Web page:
Well, the Year 13 Christmas holiday is critical to only some of our students. A small number have made the decision to shift earlier and a greater number has simply dropped out. This last fact is unpalatable and must be the focus of policy development and new ways of working. The recent figure of 30,000 daily truants added to the 20,000 who disengage from school prior to age 16 means that teachers can’t do their work with a large number who will never be touched by the curriculum – however good it is – or teachers – however superb they are.

Sectors introduce gaps into our responsibility for students. Sectors introduce a careless approach for the management of student progress which has never been nor will ever be the lock step choreography of learning that we want it to be. Sectors mean that we lose touch with students as they move on. And no one is responsible in New Zealand for educational failure.

What do we know about students that requires us to have sets of teachers that have different qualifications, different preparation, are represented by different professional bodies, paid on different pay scales and have no ongoing, meaningful and functional connection with each other?  It is over to students and their families to manage this complexity.

A review of sectors does not mean wholesale disruption. Sectors only grew by accident. There were originally only two sectors – school (and that meant primary) and whatever came next, with “Higher Education” being the only purely education group at this level. But a commitment to and achieving of universal primary education and then post-primary education and then (in theory) postsecondary education has seen sectors solidify like geological strata and they have become quite impermeable.

Unless we address structural issues in our education systems we will continue to be frustrated by the evidence that dealing with everything else seems not to be effective.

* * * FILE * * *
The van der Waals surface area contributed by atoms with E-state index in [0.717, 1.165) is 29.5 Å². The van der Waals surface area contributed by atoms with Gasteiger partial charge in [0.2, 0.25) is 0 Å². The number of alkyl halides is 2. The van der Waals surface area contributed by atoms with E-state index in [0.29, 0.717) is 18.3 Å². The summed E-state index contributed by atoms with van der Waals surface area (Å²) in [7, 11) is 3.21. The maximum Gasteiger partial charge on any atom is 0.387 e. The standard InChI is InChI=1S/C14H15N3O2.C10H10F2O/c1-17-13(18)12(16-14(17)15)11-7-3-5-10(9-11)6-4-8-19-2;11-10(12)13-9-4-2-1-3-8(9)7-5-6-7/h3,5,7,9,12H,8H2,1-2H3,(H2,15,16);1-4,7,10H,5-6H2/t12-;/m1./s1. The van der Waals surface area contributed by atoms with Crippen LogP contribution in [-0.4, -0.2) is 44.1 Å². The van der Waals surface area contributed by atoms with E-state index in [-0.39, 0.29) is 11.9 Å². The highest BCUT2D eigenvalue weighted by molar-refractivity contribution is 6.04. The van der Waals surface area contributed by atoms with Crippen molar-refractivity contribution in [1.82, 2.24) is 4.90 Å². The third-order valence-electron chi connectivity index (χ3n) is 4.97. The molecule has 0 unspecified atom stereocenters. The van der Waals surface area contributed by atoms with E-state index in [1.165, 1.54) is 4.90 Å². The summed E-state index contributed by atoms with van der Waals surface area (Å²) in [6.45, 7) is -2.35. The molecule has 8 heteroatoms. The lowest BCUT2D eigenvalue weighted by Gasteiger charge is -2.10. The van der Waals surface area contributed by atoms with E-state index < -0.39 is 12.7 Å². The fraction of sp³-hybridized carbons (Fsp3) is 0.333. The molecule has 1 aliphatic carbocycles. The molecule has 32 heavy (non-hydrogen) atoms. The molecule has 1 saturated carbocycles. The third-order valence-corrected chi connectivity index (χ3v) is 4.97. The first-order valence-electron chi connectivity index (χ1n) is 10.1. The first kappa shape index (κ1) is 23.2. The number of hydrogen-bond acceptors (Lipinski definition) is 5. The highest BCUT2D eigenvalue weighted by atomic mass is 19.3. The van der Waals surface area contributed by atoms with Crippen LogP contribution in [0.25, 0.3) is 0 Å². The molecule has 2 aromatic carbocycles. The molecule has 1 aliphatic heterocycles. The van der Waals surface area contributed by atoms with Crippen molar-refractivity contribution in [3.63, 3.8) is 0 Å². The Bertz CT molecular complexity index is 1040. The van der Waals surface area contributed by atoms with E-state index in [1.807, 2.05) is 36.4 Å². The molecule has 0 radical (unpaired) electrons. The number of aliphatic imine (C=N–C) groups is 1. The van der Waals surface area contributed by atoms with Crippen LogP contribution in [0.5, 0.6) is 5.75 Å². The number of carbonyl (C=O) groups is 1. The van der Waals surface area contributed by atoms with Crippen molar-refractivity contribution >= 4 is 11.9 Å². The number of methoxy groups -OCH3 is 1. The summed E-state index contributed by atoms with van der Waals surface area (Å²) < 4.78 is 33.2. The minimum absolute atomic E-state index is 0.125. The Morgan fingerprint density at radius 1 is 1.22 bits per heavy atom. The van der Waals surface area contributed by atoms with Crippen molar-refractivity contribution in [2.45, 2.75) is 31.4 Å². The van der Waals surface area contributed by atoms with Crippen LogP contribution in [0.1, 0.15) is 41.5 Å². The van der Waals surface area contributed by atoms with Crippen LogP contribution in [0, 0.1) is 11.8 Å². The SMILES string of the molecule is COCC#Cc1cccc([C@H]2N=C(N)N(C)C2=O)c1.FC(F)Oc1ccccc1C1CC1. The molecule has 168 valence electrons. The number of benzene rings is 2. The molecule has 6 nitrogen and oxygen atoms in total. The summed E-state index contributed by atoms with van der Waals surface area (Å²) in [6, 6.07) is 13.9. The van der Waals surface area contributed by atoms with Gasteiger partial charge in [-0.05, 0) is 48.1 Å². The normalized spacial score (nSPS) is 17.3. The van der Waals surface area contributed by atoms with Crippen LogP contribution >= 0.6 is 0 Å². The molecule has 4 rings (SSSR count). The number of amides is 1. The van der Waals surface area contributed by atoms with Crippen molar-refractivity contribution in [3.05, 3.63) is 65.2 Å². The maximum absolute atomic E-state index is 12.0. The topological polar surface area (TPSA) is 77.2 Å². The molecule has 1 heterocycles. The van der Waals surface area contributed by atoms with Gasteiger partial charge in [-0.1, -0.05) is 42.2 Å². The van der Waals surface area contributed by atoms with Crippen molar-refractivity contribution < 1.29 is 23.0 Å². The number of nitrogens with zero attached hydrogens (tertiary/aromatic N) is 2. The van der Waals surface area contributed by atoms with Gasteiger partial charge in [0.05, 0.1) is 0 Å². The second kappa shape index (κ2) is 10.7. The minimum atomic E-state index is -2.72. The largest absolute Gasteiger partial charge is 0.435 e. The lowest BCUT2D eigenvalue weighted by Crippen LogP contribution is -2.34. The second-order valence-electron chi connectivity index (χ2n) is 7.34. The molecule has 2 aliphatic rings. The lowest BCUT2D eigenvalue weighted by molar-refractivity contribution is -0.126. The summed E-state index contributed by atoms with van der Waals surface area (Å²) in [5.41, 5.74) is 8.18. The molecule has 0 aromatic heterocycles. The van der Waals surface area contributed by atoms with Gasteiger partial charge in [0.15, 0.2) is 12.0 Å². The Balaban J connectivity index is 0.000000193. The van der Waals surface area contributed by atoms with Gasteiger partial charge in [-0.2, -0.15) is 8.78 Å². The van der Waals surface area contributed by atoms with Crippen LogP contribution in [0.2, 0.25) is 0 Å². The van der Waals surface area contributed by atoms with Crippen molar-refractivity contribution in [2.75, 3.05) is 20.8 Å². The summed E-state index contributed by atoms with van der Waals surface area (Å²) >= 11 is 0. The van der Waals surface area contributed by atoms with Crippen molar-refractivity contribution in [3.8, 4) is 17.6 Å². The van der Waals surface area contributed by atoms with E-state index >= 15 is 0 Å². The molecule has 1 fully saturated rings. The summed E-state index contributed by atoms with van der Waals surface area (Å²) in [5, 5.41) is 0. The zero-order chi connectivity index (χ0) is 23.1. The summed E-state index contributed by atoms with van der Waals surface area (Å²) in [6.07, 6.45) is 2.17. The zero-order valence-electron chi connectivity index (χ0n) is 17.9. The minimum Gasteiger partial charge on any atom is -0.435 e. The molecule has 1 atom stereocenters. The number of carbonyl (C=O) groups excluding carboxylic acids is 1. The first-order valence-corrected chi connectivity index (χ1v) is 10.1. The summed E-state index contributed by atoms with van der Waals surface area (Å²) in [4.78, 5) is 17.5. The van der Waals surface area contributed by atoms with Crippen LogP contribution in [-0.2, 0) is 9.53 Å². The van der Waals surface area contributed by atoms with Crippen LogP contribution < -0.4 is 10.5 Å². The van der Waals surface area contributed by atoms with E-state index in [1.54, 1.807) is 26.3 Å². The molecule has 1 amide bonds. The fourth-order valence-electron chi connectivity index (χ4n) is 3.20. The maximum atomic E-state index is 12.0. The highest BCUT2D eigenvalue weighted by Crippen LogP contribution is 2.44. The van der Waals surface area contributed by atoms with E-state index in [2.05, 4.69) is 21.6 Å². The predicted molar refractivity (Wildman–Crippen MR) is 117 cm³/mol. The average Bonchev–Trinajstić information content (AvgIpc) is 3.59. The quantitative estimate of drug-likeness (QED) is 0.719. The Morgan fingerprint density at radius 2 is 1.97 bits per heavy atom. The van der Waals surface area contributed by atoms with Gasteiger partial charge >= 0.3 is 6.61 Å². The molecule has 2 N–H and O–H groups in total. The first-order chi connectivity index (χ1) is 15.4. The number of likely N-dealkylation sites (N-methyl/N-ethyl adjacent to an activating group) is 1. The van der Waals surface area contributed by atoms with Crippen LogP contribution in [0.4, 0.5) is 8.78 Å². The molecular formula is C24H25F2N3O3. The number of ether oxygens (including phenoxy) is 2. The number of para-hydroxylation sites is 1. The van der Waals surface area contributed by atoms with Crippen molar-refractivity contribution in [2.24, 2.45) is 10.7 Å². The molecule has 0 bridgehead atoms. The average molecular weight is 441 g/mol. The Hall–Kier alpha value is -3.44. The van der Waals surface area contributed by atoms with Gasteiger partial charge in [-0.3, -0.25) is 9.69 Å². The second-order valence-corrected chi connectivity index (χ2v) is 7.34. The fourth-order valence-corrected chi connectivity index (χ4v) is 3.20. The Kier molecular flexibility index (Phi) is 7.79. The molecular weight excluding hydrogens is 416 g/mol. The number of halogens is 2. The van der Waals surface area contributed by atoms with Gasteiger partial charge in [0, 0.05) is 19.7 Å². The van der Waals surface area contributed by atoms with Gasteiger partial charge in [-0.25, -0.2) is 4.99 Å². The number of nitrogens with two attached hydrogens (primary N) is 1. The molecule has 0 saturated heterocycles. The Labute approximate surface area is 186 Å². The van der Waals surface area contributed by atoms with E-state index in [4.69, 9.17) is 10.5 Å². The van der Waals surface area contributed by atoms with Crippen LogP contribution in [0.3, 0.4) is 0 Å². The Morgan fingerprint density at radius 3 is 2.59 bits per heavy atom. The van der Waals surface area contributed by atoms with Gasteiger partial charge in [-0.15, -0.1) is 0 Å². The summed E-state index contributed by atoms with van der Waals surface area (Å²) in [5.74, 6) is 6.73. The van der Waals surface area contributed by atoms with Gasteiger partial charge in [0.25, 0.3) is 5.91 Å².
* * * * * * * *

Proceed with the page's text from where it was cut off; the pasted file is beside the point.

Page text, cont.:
13 comments

  1. Jim Rodgerson says:

    This is certainly a challenge, Stuart and I feel you do have a valid point. The challenge for the educator, especially with all the media that young people are exposed to, is to be ‘one better’ and to be able to stimulate the enquiring mind. I look forward to your thoughts on how this can be done. Cheers, Jim

  2. Ross Kendall says:

    The NZ educational system is indeed in crisis due to the structural hegemony of ‘fast capitalism’ and its discursive insistence on a paradoxically flexible literacy and numeracy model that meets its shifting needs. One, sociological, solution to this that can satisfy students and teachers at all levels is to attend to the nebulous, sometimes unresolved but essential identity needs of students while the learning addresses the requirements of the curricula. I do it in my teaching and it works.

    P.S. If you’re going to write about educational matters, Stu, sort your apostrophes.
    Ross

  3. Stuart says:

    I focus only on education and keep a little black book for comments and ideas. Since each piece is 900 to 1,000 words they are essentially about one idea. Get writing, write how you would speak and enjoy!

    Stuart

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  8. Mavi Jeans says:

    Wonderful insight:-)

  9. Stuart says:

    Of course

  10. Steve Lawton says:

    Very intersting post aThe rising tuition fees are very painful to say the least. Why has the structure of tuition fees changed so radically over the past decade? I feel that less and less would-be students will contemplate university. Is a degree worth it? I’m certainly giving up on my ambitions of studying at university. My hope is that I find an employer who is willing to send and subsidise my studies on a part time basis. Steve